Emotions run high as families reunite after two years apart
After festive plans were curtailed last year, families are hoping to resume their traditional holiday activities
A year ago, Lusanda Ntoni was juggling work and looking after his sickly wife Nontando, who had Covid-19.
There was no prospect of sticking to the family tradition of spending Christmas with his mother and extended family Makhanda, Eastern Cape.
There have been so many losses of life during the pandemic that people might be celebrating without that special family member. So there may be feeling of loss, grief and remembrance.Shifra Jacobson, co-ordinator of the Counselling Hub
“It was an awkward Christmas for my small family. People were dying and the only way to minimise infections was not to meet with people, as there was no vaccine,” said the Cape Town business analyst.
Fast-forward to 2021 and the Ntonis, now fully vaccinated, are among the thousands of families who will be reunited with loved ones this festive season for the first time in two years.
“I can’t explain the excitement that I’m feeling, I have started counting down the days before our holiday starts,” Ntoni told Sunday Times Daily.
“We haven’t seen some family members since 2019. Sadly, some have passed on and we couldn’t even attend their funerals.
“We hope it’s going to be a good Christmas compared with last year’s one. We want to celebrate that we are alive. We feel a sense of relief that most of us are vaccinated and hopefully will be safe to mingle together.”
Xolani Matabeni, his wife Phindiwe and their four children will also soon be heading home to Alice, Eastern Cape, from Cape Town after cancelling last year’s festive trip.
“We usually have huge Christmas lunches at home, and this year we intend having a feast,” said Matabeni. “Last year’s Christmas was OK as we gathered with friends and made it work under those circumstances, but it was not ideal. We felt that void of not having family around.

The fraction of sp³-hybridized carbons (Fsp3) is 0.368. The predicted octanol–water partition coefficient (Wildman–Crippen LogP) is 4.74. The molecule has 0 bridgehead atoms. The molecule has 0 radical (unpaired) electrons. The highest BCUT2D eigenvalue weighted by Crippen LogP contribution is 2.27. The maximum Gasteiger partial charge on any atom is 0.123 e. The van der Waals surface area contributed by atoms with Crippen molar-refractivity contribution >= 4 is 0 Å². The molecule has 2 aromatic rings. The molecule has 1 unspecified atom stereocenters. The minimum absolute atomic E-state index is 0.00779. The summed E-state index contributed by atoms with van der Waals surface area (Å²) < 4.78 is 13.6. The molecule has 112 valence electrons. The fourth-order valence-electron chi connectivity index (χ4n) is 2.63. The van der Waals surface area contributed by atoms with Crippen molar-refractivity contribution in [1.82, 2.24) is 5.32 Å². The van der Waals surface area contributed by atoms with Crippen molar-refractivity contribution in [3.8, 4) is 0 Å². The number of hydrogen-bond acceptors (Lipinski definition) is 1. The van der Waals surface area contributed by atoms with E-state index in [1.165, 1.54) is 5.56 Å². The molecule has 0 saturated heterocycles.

“We couldn’t live with the guilt of possibly infecting our parents with the Covid-19, but this year the situation looks a lot better. There are traditional ceremonies that we will possibly attend, which we had to cancel a year ago”.
Psychologist Dr Saths Cooper said after “depressive and almost non-existent” Christmas celebrations a year ago, this year’s festivities would not be back to normal.
27m: Vaccine doses administered
15m: People fully vaccinated
38%: Adult population fully vaccinated
“Everybody is looking forward to a break. I think there is huge physical fatigue but more so psychological fatigue. Human beings are social beings and want that human interaction, but people are likely to be more restrained,” he said.
“I think people are going to be very cautious. I don’t think that it’s going to be normal Christmas celebrations as we know them.
“I don’t think that there is anybody in this country who can say, ‘I don’t know anybody who has not been infected and ill with Covid-19 or probably died.’ So that sort of greyness is going to be there, even while we cherish the joyous moment of the end of the year.”
Shifra Jacobson, co-ordinator of the Counselling Hub in Cape Town, said this Christmas would be emotionally charged for many families.
“There have been so many losses of life during the pandemic that people might be celebrating without that special family member. So there may be feeling of loss, grief and remembrance,” she said.
“I would suggest family members people share memories or have a memory box, and just enjoy that they once had a wonderful time with that family member.”
Reunions might also be overwhelming too. “Coming together after such a long time can be overwhelmingly joyous. It could be a fantastic experience, but because of the underlying disruption of a pandemic, we don’t always know what we are up against.
“There may be the expression of emotions such as joy and crying, which is good, for families that had been through conflict, coming together may also bring about negative feelings.”